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Ramp distensions in TRPV1−/− mice (n= 18) evoked very similar nerve response profiles to those observed in WT mice. The mean response was a biphasic activation of afferent nerve firing (Fig. 2B). However, the rate of increase in afferent activity was lower than in WT mice. Over the first 1 mmHg change in intraluminal pressure, the afferent activity increased by 13.74 ± 3.30 imp s−1 (P= 0.47 compared to WT, Student's t test). The slope of the pressure–response curve was 0.31 ± 0.01 imp s−1 mmHg−1 (P < 0.01 compared to the WT, ANCOVA) between 2 and 20 mmHg, and 0.60 ± 0.05 imp s−1 mmHg−1 (P < 0.01 compared to the WT, ANCOVA) between 20 and 60 mmHg.

To investigate the potential difference in the compliance of the gut wall between WT and TRPV1−/− mice, we plotted the relationship between volume and pressure of the jejunal segments, i.e. the average perfusion volume required to reach different levels of intraluminal pressure in the two groups (Fig. 2C). The two curves completely overlap each other, indicating that there was no marked difference in the mechanical property of the gut wall between WT and TRPV−/− mice.

The pressure–response profiles of single units could distinguish three functional types of afferent fibres. The first type had a low threshold and its activity reached a peak rapidly in the first few millimetres of mercury rise of pressure. There was no further increase in discharge in these afferents with further increases in pressure up to 60 mmHg (Fig. 3A). Indeed in many cases, the activity dropped. These are typical of low-threshold fibres (LT fibres). The second type also had a low threshold for activation but the discharge gradually increased further with the rise of pressure (Fig. 3B). They were classified as low-threshold wide dynamic range fibres (WDR fibres) and their pressure–response relationship mimics that of the whole-nerve activity. The third type had a threshold at >20 mmHg (Fig. 3C). They were classified as high-threshold fibres (HT fibres). The relative distribution of these functional classes of afferents in WT and TRPV1−/− mice was not different (Table 1). The pressure–response relationships of LT and HT fibres were comparable between WT and TRPV1−/− mice. However, there was a significant shift of the pressure–response curve for WDR fibres in TRPV1−/− as compared to that in TRPV1+/+ mice. Thus, for the first 1 mmHg rise in pressure, the average increase in discharge rate of WDR fibres was 0.35 ± 0.04 imp s−1 in the TRPV1−/− and 0.73 ± 0.08 imp s−1 in the TRPV1+/+ mice, respectively (P < 0.001, Student's t test). In the TRPV1+/+ mice, the slope of the curve was 0.033 ± 0.001 imp s−1 mmHg−1 between 2 and 20 mmHg, and 0.062 ± 0.002 imp s−1 mmHg−1 between 20 and 60 mmHg. In the TRPV1−/− mice, the slope was 0.010 ± 0.002 imp s−1 mmHg−1 between 2 and 20 mmHg (P < 0.001 compared to WT, ANCOVA) and 0.040 ± 0.001 imp s−1 mmHg−1 between 20 and 60 mmHg (P < 0.001 compared to WT, ANCOVA).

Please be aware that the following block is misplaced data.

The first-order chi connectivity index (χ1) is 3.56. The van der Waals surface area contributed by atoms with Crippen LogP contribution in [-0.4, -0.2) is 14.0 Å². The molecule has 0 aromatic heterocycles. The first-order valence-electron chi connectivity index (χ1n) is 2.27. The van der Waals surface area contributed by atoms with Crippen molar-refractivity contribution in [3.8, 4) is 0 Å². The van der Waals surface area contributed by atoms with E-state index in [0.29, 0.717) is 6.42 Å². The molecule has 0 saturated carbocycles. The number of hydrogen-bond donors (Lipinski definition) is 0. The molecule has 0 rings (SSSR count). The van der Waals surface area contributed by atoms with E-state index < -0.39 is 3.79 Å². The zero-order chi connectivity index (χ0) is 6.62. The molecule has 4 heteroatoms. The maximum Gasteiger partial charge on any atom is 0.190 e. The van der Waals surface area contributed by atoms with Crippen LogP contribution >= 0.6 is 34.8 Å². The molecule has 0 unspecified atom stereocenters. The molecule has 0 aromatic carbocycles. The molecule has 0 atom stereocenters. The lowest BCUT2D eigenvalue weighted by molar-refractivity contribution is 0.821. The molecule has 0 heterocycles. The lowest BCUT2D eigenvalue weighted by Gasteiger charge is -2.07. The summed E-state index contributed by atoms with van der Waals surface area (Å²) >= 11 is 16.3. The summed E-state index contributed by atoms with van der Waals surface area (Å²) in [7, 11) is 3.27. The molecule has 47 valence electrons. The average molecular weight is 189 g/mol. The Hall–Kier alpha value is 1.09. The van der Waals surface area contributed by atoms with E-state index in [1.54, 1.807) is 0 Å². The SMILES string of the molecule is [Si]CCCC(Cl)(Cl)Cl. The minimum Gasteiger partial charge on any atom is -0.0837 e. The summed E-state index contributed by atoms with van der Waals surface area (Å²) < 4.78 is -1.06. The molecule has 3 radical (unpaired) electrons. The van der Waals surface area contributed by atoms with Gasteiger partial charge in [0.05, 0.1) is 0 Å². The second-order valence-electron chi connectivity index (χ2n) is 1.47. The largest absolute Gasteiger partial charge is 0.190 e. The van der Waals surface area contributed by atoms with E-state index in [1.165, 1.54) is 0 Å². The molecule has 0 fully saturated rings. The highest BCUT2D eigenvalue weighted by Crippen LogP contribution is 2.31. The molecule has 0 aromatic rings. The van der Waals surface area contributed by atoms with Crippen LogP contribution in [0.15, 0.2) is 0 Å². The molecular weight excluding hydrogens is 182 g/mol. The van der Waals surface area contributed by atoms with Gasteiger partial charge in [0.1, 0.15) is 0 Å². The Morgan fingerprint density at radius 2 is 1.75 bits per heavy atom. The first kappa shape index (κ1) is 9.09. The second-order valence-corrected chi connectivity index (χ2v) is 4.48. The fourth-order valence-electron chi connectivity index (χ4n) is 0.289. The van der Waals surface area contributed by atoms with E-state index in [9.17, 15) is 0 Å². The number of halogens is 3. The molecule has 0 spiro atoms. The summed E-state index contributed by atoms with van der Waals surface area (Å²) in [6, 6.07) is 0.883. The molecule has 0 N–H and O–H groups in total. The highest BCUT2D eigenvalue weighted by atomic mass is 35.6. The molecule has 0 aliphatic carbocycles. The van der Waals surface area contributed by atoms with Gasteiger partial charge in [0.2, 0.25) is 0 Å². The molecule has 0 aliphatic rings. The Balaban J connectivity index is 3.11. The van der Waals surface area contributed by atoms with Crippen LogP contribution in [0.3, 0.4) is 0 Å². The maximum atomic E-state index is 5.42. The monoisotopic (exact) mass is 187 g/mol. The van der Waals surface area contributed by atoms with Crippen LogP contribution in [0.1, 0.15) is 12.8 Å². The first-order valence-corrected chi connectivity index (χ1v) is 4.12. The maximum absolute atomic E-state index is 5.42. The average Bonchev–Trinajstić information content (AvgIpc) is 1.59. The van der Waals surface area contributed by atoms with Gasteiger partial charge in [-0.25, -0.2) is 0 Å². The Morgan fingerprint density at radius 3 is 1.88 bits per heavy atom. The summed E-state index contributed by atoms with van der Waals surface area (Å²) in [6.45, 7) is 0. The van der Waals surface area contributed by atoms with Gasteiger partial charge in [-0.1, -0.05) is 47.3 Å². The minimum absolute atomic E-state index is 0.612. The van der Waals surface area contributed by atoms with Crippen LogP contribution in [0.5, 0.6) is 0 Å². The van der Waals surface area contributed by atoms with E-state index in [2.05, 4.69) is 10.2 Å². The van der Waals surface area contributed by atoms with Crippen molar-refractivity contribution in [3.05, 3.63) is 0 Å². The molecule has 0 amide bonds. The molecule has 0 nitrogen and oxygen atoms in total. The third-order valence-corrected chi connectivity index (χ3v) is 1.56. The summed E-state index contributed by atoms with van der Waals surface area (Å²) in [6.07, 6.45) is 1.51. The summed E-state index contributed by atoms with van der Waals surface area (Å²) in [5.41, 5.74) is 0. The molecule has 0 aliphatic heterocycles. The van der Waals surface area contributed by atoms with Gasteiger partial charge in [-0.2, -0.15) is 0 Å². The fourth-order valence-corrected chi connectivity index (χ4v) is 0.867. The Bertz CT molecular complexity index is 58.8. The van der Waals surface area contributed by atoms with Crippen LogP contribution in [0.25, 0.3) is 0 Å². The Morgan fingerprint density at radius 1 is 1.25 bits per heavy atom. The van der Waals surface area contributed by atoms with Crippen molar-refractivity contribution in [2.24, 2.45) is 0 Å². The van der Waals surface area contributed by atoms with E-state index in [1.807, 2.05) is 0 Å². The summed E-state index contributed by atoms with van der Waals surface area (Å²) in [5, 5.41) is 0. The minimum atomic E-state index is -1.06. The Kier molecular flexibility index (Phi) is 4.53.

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Figure 3. Single-unit responses to jejunal distensions in WT and the TRPV1−/− preparations A–C, pressure–response curves of three different functional types of fibres: low-threshold fibres (LT fibres), wide dynamic range fibres (WDR fibres) and high-threshold fibres (HT fibres). D, pressure–response curves of all fibres. Note that the curves for WDR fibres are significantly different between WT and TRPV1−/− mice, but the curves for LT and HT fibres are not (ANCOVA).

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Table 1.  Number of different types of mesenteric afferent fibres in wild-type (WT) and TRPV1 knockout (KO) mice
 TRPV1 WTTRPV1 KO
  1. P= 0.1808, χ2 test.

Low-threshold fibres19 (13.7%)   22 (15%)